How It Worked: We certainly could have found a Rhone red to go with this dish as suggested. But we really wanted to try the Leonetti, another of our “special bottles”, with this dish. Leonetti is one of Washington State’s famed producers and one of the wines that, in earlier days, put Washington wine on the map — an O.G. of Pacific Northwest wine. We spent four years on the wait list before joining their wine club and receiving a yearly allotment. So we knew this special meal would be the perfect time to open one of our bottles.
First off, in chilling the wine beforehand, we accidentally left it in refrigerator too long. Rookie mistake! (Normally we find about 20 minutes in the refrigerator to be sufficient to chill a room temperature red wine.) So it took a little longer for all of the wine’s flavors to come out.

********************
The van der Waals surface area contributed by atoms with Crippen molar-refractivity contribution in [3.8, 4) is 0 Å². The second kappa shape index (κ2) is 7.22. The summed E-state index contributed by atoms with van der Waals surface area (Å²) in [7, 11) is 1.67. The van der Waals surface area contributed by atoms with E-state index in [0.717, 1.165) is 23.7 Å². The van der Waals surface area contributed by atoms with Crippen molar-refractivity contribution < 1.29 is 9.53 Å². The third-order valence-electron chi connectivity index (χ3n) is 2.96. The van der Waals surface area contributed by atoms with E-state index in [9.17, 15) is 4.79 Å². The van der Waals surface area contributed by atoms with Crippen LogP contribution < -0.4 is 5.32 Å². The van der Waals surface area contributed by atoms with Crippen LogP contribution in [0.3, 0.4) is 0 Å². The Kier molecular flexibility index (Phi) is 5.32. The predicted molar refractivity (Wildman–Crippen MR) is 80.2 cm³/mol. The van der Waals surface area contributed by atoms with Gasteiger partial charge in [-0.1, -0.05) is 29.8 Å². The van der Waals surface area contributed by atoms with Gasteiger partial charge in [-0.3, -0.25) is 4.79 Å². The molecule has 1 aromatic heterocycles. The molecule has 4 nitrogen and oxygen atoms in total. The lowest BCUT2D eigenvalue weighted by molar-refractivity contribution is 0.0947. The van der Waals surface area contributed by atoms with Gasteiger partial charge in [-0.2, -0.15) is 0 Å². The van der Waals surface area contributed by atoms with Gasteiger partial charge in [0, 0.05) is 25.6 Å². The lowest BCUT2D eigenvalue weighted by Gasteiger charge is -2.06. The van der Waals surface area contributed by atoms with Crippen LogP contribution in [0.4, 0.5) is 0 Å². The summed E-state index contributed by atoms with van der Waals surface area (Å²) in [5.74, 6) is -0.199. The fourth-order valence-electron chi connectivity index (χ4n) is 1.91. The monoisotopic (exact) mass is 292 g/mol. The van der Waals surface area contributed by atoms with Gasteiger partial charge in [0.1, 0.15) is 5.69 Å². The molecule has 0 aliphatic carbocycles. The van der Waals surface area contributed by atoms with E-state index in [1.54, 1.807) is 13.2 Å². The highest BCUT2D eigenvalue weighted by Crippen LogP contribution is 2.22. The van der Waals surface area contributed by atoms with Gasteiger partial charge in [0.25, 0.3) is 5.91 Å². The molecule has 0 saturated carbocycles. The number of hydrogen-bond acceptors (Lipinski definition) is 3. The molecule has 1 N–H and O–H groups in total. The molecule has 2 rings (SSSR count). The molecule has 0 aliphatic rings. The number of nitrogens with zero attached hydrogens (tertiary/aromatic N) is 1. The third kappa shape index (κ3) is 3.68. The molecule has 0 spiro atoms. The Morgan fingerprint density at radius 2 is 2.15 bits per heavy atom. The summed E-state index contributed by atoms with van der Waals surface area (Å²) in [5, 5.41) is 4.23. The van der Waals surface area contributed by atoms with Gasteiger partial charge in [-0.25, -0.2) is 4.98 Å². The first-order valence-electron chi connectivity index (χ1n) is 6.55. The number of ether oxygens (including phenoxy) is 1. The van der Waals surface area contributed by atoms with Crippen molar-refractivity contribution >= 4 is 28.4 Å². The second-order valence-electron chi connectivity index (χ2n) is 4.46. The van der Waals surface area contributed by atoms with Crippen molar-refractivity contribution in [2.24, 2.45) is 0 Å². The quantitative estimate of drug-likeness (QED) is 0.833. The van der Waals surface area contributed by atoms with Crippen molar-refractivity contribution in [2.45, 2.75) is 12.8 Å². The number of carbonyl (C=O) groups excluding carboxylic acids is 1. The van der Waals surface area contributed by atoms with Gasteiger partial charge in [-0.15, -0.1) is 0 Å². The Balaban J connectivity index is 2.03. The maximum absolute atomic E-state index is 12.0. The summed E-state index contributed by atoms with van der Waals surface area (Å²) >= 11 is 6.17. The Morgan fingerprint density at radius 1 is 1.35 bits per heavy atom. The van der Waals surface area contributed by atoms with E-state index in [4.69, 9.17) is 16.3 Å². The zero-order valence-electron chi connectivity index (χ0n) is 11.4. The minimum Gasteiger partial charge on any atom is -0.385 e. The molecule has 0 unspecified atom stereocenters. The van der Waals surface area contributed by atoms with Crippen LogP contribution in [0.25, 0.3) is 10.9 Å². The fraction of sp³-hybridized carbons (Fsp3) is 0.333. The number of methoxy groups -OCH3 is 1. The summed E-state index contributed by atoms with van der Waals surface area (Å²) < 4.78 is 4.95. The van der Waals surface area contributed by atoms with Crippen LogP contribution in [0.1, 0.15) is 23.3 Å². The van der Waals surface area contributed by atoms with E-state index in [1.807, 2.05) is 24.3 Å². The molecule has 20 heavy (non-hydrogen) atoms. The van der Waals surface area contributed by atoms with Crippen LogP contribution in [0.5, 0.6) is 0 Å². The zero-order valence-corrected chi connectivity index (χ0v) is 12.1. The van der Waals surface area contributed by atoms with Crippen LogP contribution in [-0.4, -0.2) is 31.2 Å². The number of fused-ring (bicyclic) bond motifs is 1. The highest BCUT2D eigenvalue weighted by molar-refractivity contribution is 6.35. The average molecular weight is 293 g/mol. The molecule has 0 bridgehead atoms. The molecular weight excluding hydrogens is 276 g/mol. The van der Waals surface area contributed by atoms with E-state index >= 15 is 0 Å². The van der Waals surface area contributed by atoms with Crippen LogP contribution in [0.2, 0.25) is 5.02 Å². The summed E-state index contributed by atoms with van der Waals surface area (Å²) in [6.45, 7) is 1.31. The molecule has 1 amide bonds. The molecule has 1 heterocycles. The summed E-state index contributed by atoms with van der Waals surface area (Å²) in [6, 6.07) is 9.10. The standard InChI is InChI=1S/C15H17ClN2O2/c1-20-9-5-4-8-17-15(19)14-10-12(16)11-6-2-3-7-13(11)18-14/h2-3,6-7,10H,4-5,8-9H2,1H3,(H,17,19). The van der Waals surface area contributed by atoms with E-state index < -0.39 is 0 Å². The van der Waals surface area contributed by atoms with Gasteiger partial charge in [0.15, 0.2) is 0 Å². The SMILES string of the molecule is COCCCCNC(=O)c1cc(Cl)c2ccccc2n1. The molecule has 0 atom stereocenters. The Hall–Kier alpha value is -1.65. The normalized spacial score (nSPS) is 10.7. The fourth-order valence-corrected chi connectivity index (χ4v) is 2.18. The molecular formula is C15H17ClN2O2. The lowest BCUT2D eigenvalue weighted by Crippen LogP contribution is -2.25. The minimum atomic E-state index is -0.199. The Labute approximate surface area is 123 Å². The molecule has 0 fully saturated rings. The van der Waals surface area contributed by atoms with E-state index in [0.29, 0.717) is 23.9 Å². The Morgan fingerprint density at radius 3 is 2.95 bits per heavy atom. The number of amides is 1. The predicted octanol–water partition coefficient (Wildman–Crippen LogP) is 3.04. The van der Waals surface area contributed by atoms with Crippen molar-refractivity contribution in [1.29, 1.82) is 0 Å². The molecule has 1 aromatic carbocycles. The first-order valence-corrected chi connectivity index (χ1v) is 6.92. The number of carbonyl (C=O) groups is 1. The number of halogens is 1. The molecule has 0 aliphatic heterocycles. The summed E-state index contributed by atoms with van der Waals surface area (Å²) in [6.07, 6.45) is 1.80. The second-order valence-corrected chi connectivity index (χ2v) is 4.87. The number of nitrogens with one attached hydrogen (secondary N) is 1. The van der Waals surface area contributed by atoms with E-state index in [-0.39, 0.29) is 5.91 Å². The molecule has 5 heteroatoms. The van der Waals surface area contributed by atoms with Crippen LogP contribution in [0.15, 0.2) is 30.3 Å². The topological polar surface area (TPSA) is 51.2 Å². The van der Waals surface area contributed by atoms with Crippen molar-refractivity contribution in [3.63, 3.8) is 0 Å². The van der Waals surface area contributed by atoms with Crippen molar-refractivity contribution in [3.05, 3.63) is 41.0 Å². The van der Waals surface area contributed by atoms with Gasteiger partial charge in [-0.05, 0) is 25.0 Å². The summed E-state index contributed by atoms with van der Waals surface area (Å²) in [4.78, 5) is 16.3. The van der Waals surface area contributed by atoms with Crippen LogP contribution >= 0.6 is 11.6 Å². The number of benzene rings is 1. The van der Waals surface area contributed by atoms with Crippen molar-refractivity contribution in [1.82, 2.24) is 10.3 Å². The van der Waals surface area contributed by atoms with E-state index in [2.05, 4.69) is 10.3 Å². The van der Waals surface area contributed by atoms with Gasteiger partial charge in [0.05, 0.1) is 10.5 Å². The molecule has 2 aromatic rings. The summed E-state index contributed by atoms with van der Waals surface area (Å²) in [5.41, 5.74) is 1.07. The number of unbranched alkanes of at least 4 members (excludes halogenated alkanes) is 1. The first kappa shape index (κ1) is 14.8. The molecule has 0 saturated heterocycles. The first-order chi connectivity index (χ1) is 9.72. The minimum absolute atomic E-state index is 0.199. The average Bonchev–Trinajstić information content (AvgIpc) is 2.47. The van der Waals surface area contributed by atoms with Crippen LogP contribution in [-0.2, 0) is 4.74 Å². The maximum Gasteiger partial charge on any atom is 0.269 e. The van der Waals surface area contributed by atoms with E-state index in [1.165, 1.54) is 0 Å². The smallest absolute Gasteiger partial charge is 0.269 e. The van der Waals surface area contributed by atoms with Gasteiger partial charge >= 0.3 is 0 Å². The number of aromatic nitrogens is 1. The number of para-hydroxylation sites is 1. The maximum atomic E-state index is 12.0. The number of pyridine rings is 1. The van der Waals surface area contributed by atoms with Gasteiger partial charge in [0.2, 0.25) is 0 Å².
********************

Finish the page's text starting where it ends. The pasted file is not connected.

But it revealed itself to be a great wine. Deep dark purple color. Drier but juicy, steely, and earthy with a nice mineral finish.
And it worked perfect with the food. Maybe our best food/wine combination of the meal. The fruit in the wine layered beautifully on top of the lamb’s earthiness. This is why wine and food go together!
Black Swan Pavlova With Chocolate Crémeux and Raspberries
Ooh la la. A lovely chocolatey finish to the meal. And the raspberries added a nice tart sweetness. Even though the pavlova did not rise in the oven as much as it was supposed to, it didn’t take anything away from the dish. And the combination of light and dark chocolate added a nice complexity as well.
Frenchette’e Suggested Wine Pairing: Céline & Steve Gormally, Les Dolomies, Carmina Vin de Liqueur (Macvin)
What We Chose Instead: Larressingle Armagnac